Thailand is considering taxing cryptocurrency earnings and strengthening government regulation of digital assets

Thailand proposes to put a 15% capital gains tax on income from cryptocurrency trading in 2021, after a significant increase in the size and value of the country’s digital asset sector.

According to a storey published on January 6 by The Bangkok Post, all taxpayers who gain from cryptocurrencies, including investors and mining operators, would be subject to a 15% withholding tax in 2022, while digital asset exchanges will be exempt from such responsibilities.

This year, the Revenue Department intends to bolster its oversight of bitcoin trade. According to Section 40 of the Royal Decree amending Revenue Code No. 19, the department is authorised to collect taxes from cryptocurrency dealers since the revenues from such activity may be considered assessable income under the law.

The government recommended that investors disclose their bitcoin income as trading earnings when filing their taxes this year to avoid legal fines.

Numerous questions exist, according to Akalarp Yimwilai, co-founder and chief executive officer of Zipmex Thailand, about how profits are calculated, including whether a gain from a price increase due to the strengthening of the US currency is considered a profit.

“Tax techniques and computations should be more succinct, transparent, and simple to comprehend. Many individuals I know want to pay taxes but are unsure how to compute them,” Akalarp said.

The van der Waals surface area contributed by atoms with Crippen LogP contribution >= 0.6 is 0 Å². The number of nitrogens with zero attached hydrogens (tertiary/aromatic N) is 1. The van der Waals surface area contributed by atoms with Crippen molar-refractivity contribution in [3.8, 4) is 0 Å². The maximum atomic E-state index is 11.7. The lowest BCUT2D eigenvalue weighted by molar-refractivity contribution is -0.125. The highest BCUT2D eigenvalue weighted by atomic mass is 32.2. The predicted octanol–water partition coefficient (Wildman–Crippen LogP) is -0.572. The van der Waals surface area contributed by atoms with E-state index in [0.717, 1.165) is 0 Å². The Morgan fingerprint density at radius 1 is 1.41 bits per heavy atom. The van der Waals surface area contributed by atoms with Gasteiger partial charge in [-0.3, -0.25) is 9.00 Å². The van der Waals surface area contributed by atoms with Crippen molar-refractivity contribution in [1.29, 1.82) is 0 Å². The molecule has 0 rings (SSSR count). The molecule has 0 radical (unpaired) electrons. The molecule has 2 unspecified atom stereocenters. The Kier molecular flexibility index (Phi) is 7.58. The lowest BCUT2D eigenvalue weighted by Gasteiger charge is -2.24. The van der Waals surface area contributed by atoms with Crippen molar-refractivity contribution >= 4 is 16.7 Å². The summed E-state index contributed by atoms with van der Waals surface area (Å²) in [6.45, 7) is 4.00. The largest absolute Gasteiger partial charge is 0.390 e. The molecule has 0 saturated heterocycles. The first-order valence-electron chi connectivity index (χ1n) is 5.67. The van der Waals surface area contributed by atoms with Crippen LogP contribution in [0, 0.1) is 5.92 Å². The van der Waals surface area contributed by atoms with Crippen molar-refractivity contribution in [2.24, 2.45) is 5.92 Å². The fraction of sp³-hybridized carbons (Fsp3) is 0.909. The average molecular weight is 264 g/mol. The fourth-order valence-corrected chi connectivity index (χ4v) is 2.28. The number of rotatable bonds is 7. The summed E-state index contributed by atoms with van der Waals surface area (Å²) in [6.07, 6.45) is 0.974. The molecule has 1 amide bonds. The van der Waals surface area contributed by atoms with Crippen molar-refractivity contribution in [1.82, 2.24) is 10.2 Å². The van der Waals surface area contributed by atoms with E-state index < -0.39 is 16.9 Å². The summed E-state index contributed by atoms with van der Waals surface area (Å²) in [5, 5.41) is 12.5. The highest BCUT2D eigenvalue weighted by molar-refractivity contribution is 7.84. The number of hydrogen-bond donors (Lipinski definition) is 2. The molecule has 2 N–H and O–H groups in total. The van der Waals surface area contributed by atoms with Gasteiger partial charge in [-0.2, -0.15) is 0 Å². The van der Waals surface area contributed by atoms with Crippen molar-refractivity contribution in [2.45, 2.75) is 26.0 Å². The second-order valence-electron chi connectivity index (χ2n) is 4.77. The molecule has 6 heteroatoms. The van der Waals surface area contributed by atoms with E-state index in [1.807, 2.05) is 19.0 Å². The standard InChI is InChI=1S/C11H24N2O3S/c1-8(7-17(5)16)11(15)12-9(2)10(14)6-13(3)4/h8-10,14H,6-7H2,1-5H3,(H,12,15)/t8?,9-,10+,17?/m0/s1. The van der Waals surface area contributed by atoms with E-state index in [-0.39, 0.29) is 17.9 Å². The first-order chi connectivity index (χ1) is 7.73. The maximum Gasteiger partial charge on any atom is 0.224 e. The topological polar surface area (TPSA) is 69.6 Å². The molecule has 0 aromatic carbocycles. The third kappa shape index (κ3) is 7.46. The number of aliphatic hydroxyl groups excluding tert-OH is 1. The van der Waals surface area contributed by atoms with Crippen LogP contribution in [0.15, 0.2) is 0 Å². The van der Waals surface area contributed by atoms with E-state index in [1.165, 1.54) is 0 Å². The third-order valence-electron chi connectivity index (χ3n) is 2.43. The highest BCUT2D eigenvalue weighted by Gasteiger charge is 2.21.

He continued: “As an exchange provider, Zipmex has been attempting to establish a system that would assist our clients in calculating their earnings and losses, but it has been very difficult. If the Revenue Department indeed has such a sophisticated data analytics system that it can exactly compute cryptocurrency earnings, sharing it with the sector would be a huge advantage.”

Anti-cryptocurrency legislation

The Bank of Thailand (BoT) recommended Thai banks to avoid direct engagement in cryptocurrency trading in December, citing the market’s volatility.

According to senior director Chayawadee Chai-Anant of the Bank of Thailand, banks cannot adequately protect clients owing to the dangers associated with the crypto industry.

“We do not want banks to be directly engaged in digital asset trading since banks are (responsible) for client deposits and the general public, which poses a danger. If a corporation is a shareholder, it is a different matter,” Chai-Anant said.

Meanwhile, only last week, Jasmine Technology Solution, a Thai technology company, witnessed a spike in its stock price with the addition of bitcoin mining to its services.

At the time of our analysis, the stock had increased 6,700 percent year to date since July, when it entered the crypto mining market with 335 machines. Notably, as a mining operator, the corporation will be liable to the newest capital gains tax.

Also Read: Congress, Predicted A Former CFTC Chair, Will Oppose The SEC’s Crypto Regulation